The Moonies' founder, Reverend Sun Myung Moon, yesterday cancelled his visit to Britain after the Home Secretary refused to lift a ban on his entry to the UK.
On Wednesday, the Unification Church won a legal victory over Michael Howard, when the High Court ordered him to reconsider the block on Mr Moon's visit.
But Mr Howard, speaking on BBC Radio 4's Today programme yesterday, ruled out lifting the ban.
The Home Secretary said: "The ban is still in force. The ban has not been set aside. I do not intend to set it aside." The Home Office said it was quite happy to receive a fresh application from Mr Moon, but added: "We do not intend to set the ban aside."
The apparent refusal by the Home Office to reconsider the ban has angered the church's leaders. Mark Brann, president of its UK branch, said: "We regard it as a very serious matter when you have a Home Secretary who says he's the guardian of the law and then goes ahead and effectively disregards it." Mr Moon was due to arrive in Britain today and hold a service for 1,200 followers in central London tomorrow. The church claims 700 followers in the UK and about 4m world-wide. Members of the church claim to be Christian, but elements of Confucianism and Buddhism are both incorporated into its teachings. It has been the target of allegations that it has broken up families and also that it has "brain-washed" followers. Home Office statistics paint a different picture and show that few of those initially attracted to the church join it, and that 90 per cent of those who do join leave within two years.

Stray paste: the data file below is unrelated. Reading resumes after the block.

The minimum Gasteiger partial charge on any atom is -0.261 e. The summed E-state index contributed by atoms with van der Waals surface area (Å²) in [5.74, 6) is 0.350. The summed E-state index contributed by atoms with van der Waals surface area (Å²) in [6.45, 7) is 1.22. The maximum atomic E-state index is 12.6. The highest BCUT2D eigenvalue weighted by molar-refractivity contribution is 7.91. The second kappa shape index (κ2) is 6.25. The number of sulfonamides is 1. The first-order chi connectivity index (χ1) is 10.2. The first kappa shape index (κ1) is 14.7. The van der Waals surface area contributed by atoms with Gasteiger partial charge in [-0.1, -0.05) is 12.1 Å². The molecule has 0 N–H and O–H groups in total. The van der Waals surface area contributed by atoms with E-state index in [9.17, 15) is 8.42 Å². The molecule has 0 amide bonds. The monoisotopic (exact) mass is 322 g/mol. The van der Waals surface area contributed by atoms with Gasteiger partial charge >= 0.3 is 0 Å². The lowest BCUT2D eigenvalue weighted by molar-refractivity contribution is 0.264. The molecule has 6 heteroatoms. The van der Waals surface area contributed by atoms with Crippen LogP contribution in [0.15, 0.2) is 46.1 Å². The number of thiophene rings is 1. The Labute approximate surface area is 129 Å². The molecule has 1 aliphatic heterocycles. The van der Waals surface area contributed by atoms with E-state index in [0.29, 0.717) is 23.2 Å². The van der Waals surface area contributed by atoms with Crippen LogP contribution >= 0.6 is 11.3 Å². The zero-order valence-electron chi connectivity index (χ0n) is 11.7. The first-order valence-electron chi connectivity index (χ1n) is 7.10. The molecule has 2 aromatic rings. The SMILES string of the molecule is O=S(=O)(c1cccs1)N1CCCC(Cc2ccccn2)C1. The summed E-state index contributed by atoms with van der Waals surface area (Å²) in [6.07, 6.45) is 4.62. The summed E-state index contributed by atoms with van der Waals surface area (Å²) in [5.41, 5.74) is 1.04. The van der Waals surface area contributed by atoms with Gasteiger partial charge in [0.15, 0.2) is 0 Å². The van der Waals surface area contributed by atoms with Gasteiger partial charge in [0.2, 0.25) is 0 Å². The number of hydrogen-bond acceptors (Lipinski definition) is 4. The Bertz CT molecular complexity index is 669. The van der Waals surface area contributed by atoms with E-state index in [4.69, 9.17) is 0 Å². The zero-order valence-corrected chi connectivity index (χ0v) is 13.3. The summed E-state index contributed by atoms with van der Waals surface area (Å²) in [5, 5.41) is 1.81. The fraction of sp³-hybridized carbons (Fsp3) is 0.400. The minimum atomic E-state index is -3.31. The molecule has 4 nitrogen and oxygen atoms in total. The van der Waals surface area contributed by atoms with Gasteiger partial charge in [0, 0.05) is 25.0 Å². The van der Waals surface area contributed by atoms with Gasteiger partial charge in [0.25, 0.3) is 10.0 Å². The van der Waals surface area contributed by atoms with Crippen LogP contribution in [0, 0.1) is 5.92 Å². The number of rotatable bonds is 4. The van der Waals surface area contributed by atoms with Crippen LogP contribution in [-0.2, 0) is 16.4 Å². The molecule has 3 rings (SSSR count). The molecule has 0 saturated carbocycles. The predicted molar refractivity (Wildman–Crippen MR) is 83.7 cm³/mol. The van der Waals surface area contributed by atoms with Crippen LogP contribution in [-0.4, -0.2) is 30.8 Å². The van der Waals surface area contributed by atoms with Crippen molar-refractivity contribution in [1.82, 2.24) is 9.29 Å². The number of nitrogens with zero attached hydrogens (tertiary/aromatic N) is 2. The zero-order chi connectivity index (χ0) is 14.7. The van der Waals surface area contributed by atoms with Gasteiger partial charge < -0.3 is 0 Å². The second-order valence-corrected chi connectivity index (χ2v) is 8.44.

Mr Moon is the central figure of the church and his exclusion will prove a deep disappointment to his followers.
Mr Brann said: "If you regard someone as your spiritual leader and inspiration, then it's a great disappointment if he's excluded from the country.
"Mr Howard should not interfere with religious freedom. He's our Secretary of State as well - not just the Secretary of State for Mail on Sunday or Daily Mail readers."
The Moonies are now planning to try and build a more persuasive case over the coming weeks in an attempt to persuade the Home Secretary to grant Mr Moon an entry visa.
Mr Brann said members of the church were planning to recruit "Nobel Laureates and statesmen to their cause".
He also dismissed the allegations used by the Home Secretary to justify the refusal of an entry visa to Mr Moon.
"It's certainly unfortunate that the church in its immaturity experienced a number of mistakes and that is entirely regrettable. Unfortunately, that reflects badly on our founder, who never had any intention of breaking up families."
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